The Central government seems to have finally decided not to accept any foreign aid to help Kerala, which is facing the aftermath of a terrible disaster, the likes of which it has not faced in the past nearly 100 years. The entire country is helping the state with money and essential materials. The Malayali diaspora has rushed in with massive aid. All this and more is definitely helping the state government meet the requirements of food, clothes, medicines, sanitary items etc. for nearly ten lakh people who are living in various relief camps.
However, the government needs a massive amount to rebuild the state – roads, bridges, buildings, houses all have collapsed in most parts of Kerala, which has faced excessive rainfall, floods and landslides. The state government has estimated the loss at Rs 21,000 crore – the amount may increase once the extent of the damage becomes clear. The monetary assistance received from the Centre currently stands at Rs 600 crore and it’s not yet clear how much more it will give. Past experience indicates the likelihood of a mismatch between the amount demanded and what is actually given. If this happens, the southern state is looking at great suffering in the coming months.
In this context, the issue of foreign aid for disaster relief assumes importance. Unfortunately, it has acquired political overtones. Offers have come from the UN, Japan, UAE and even Pakistan, but Centre’s refusal has put a doubt over the quick rehabilitation of people in disaster-hit Kerala.
While declining foreign aid in the face of a natural disaster is “in line with existing policy” of the government, the present establishment has no qualms about accepting foreign contribution for funding political parties. In fact, an amendment to the Foreign Contribution (Regulation) Act, 2010 through the Finance Bill 2018 exempted political parties from scrutiny of funds they had received from abroad since 1976. One of the objects of this Act was to ban political contributions from foreign sources, but the present government has lifted that ban. The result is that any amount of money can flow into the coffers of political parties from foreign sources. When funds can be received from foreign sources for political activities, why not accept some foreign aid for rehabilitation?
Further, chapter IX of the National Disaster Management Plan (NDMP), unveiled by Prime Minister Modi in May 2016, has this to say about accepting foreign assistance in times of a disaster:
“As a matter of policy, the government of India does not issue any appeal for foreign assistance in the wake of a disaster. However, if the national government of another country voluntarily offers assistance as a goodwill gesture in solidarity with the disaster victims, the Central government may accept the offer”
The offer of aid by the UAE, Japan and other countries is voluntary and is a goodwill gesture in solidarity with the disaster victims. Therefore, as per its own policy, the Union government may accept the aid offer, of course as per its own discretion.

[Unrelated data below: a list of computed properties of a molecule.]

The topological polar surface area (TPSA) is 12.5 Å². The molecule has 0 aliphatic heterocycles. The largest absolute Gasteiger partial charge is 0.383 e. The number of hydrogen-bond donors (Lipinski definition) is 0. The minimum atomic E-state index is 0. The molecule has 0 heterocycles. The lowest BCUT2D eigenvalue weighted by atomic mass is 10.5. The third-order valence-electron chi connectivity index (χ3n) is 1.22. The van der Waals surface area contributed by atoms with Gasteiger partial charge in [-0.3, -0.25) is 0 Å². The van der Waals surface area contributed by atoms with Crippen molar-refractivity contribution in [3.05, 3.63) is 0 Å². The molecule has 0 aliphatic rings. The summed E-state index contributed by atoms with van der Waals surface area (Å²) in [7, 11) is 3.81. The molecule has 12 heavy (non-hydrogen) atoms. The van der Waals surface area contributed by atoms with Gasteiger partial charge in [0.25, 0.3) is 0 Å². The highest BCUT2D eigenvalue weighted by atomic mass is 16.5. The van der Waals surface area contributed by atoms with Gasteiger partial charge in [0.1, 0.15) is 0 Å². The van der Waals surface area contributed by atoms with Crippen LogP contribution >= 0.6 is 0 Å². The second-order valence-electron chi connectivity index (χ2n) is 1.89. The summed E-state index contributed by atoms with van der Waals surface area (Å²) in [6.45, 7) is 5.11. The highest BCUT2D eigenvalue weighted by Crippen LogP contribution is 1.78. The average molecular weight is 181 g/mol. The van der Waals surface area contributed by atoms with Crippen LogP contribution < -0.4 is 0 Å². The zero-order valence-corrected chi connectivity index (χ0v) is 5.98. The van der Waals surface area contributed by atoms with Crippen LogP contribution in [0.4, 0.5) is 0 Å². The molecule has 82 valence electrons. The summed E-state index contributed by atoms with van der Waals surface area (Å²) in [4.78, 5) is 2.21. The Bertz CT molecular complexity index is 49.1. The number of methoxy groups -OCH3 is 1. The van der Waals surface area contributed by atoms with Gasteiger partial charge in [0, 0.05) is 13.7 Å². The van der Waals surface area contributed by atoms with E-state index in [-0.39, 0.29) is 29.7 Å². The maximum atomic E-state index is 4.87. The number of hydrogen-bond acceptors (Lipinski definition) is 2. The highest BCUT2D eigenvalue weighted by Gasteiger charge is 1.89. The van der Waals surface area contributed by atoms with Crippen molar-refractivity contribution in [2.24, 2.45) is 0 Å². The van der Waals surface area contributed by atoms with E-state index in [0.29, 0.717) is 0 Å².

Additionally, India is a signatory to the Sendai Framework, a UN initiative meant for disaster risk reduction. The aim of the framework is “substantial reduction of disaster risk and losses in lives, livelihoods and health and in the economic, physical, social, cultural and environmental assets of persons, businesses, communities and countries”. This goal is to be achieved between 2015 and 2030.
The emphasis of the framework, adopted by all UN member states in 2015, envisages synergised efforts by countries to cope with disasters in any part of the world. India, in fact, framed a law on these lines – the Disaster Management Act, 2005. Under this very Act, the NDMP, which institutionalises and structures the entire disaster management in the country, was notified in 2009. With the provision of a three-tier structure, the Act lays down the duties and responsibilities of the Union, states and districts in managing disasters. Co-ordination among these three units is central to disaster management. The national policy framed under this Act elaborately deals with the whole gamut of activities to be undertaken by the state in case of disaster. What is noteworthy is that the Act also provides for giving aid and other support to countries which face disasters:
“…provide such support to other countries affected by major disasters as may be determined by the Central Government.”
A major thrust of the law on disaster is on the preparedness of the governmental agencies to face natural calamities. But it has been found that most state governments are caught unprepared when a disaster hits. Which is what happened in Kerala as well. If all the required steps had been taken in time, the extent of damage could have been limited.
At this point in time, Kerala’s legislative assembly has the responsibility of overseeing the massive rehabilitation work in the state. Thus, a monitoring committee of the assembly can be formed by the speaker, representing members from all political parties. Assembly’s involvement in this process will go a long way in ensuring that help reaches the needy.
P.D.T. Achary is a former secretary general of the Lok Sabha.